While people can (and will) always complain about pricing (even as I have done in the past regarding an Apple product), I just have to say that $129 is a pittance for a product like OS X. It’s a price that makes it an option for millions and millions of people. The family pack, which allows me to install it on up to five machines in my home is a steal at $199.
I’ve gotten free versions of Windows for the past seven or eight years because of the MSDN subscriptions that I’ve had, so I never had to look at pricing. It wasn’t until I had to buy a friend a copy of Windows Ultimate from the company store that I found out how much it was and I just couldn’t believe it. A retail price of $399.95. I was floored. That wasn’t for a family pack, mind you. That was just ONE license.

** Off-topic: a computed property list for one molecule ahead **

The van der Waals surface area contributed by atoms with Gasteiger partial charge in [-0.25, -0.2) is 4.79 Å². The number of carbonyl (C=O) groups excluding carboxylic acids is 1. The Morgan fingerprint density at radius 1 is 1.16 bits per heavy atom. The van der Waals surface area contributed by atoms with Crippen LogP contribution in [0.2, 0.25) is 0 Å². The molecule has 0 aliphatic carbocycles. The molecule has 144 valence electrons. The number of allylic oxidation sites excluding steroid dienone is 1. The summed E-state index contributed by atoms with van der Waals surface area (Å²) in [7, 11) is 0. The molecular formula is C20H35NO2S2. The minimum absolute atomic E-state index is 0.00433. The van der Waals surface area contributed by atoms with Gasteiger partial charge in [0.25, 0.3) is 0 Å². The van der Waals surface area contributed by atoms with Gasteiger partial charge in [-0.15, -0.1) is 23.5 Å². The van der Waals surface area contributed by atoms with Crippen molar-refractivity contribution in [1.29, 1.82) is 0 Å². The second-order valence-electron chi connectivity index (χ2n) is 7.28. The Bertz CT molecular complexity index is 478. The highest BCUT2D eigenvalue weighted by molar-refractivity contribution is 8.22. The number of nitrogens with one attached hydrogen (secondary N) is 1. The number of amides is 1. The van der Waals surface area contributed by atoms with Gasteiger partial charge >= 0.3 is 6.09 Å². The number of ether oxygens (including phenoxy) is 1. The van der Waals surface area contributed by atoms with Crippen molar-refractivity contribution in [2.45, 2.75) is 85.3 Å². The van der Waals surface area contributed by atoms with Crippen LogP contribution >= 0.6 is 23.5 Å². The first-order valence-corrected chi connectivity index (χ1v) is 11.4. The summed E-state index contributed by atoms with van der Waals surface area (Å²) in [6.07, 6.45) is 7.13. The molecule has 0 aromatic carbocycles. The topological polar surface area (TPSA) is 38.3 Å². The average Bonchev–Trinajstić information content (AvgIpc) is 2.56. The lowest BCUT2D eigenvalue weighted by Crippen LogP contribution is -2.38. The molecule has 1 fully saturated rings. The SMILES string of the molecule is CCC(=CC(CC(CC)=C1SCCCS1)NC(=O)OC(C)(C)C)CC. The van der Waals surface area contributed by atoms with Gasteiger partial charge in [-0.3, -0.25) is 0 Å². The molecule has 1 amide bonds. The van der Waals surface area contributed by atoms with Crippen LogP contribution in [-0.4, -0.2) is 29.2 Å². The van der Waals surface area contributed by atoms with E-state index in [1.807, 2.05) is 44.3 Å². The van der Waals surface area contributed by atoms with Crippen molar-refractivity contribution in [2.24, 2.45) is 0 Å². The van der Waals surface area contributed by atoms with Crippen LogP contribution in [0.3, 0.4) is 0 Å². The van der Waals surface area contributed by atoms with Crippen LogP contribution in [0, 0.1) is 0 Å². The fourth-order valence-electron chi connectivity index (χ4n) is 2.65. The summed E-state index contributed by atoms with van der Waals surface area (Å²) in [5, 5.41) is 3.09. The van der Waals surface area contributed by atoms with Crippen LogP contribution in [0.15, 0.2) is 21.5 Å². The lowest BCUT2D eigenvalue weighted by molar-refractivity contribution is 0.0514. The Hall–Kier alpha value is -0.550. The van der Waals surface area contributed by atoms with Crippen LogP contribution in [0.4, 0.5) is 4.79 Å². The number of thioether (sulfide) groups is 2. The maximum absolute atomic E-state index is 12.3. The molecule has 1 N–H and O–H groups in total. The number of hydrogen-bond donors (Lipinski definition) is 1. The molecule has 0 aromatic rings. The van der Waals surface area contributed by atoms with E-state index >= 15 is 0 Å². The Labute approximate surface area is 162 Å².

I saw this ad today and it got me thinking: THIS is what they think sells things?
I think it’s LONG since time that they ditched their marketing firm and hired a new one.
I read a couple of news stories the other day describing the release date and pricing of the delayed product Microsoft Office 2008 for Mac. As I read the information, I was both surprised and not surprised at the same time. I didn’t even realize that was possible.